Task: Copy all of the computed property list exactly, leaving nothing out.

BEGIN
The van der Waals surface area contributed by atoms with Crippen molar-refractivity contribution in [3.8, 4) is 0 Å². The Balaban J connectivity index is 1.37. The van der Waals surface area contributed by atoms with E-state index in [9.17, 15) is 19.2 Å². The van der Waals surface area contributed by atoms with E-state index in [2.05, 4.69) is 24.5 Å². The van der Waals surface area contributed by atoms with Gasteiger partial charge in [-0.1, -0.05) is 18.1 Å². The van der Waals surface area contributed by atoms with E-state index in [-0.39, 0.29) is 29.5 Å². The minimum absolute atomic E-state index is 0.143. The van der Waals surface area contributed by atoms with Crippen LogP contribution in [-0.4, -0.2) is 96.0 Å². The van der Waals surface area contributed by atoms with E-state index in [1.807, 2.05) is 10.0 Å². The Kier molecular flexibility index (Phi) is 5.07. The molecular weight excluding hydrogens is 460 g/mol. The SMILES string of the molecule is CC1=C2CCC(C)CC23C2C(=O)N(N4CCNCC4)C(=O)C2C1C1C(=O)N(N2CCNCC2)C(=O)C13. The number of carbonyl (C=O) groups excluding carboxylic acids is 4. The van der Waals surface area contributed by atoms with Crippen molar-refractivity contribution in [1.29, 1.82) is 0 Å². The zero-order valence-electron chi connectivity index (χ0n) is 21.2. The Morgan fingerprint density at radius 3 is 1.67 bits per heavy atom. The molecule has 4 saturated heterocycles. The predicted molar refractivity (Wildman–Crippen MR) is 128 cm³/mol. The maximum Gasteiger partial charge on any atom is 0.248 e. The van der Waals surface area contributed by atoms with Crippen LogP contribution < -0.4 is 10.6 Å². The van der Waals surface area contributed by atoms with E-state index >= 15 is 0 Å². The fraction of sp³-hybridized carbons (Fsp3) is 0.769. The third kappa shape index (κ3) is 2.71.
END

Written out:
The van der Waals surface area contributed by atoms with Crippen molar-refractivity contribution in [3.8, 4) is 0 Å². The Balaban J connectivity index is 1.37. The van der Waals surface area contributed by atoms with E-state index in [9.17, 15) is 19.2 Å². The van der Waals surface area contributed by atoms with E-state index in [2.05, 4.69) is 24.5 Å². The van der Waals surface area contributed by atoms with Gasteiger partial charge in [-0.1, -0.05) is 18.1 Å². The van der Waals surface area contributed by atoms with E-state index in [-0.39, 0.29) is 29.5 Å². The minimum absolute atomic E-state index is 0.143. The van der Waals surface area contributed by atoms with Crippen LogP contribution in [-0.4, -0.2) is 96.0 Å². The van der Waals surface area contributed by atoms with E-state index in [1.807, 2.05) is 10.0 Å². The Kier molecular flexibility index (Phi) is 5.07. The molecular weight excluding hydrogens is 460 g/mol. The SMILES string of the molecule is CC1=C2CCC(C)CC23C2C(=O)N(N4CCNCC4)C(=O)C2C1C1C(=O)N(N2CCNCC2)C(=O)C13. The number of carbonyl (C=O) groups excluding carboxylic acids is 4. The van der Waals surface area contributed by atoms with Crippen molar-refractivity contribution in [1.29, 1.82) is 0 Å². The zero-order valence-electron chi connectivity index (χ0n) is 21.2. The Morgan fingerprint density at radius 3 is 1.67 bits per heavy atom. The molecule has 4 saturated heterocycles. The predicted molar refractivity (Wildman–Crippen MR) is 128 cm³/mol. The maximum Gasteiger partial charge on any atom is 0.248 e. The van der Waals surface area contributed by atoms with Crippen LogP contribution < -0.4 is 10.6 Å². The van der Waals surface area contributed by atoms with E-state index >= 15 is 0 Å². The fraction of sp³-hybridized carbons (Fsp3) is 0.769. The third kappa shape index (κ3) is 2.71.